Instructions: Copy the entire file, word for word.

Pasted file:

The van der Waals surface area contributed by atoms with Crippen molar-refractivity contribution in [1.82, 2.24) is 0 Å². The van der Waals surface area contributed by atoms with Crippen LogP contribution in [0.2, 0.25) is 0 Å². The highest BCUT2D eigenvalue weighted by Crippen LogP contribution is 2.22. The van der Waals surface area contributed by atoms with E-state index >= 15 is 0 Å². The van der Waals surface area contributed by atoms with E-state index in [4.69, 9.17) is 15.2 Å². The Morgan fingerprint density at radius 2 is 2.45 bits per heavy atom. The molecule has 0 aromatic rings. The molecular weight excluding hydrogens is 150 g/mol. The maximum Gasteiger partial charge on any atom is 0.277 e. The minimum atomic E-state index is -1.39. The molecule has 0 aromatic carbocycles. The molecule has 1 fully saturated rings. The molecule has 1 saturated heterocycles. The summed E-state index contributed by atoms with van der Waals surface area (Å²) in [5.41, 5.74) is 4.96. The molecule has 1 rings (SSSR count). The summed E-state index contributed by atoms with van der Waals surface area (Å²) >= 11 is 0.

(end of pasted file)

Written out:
The van der Waals surface area contributed by atoms with Crippen molar-refractivity contribution in [1.82, 2.24) is 0 Å². The van der Waals surface area contributed by atoms with Crippen LogP contribution in [0.2, 0.25) is 0 Å². The highest BCUT2D eigenvalue weighted by Crippen LogP contribution is 2.22. The van der Waals surface area contributed by atoms with E-state index >= 15 is 0 Å². The van der Waals surface area contributed by atoms with E-state index in [4.69, 9.17) is 15.2 Å². The Morgan fingerprint density at radius 2 is 2.45 bits per heavy atom. The molecule has 0 aromatic rings. The molecular weight excluding hydrogens is 150 g/mol. The maximum Gasteiger partial charge on any atom is 0.277 e. The minimum atomic E-state index is -1.39. The molecule has 0 aromatic carbocycles. The molecule has 1 fully saturated rings. The molecule has 1 saturated heterocycles. The summed E-state index contributed by atoms with van der Waals surface area (Å²) in [5.41, 5.74) is 4.96. The molecule has 1 rings (SSSR count). The summed E-state index contributed by atoms with van der Waals surface area (Å²) >= 11 is 0.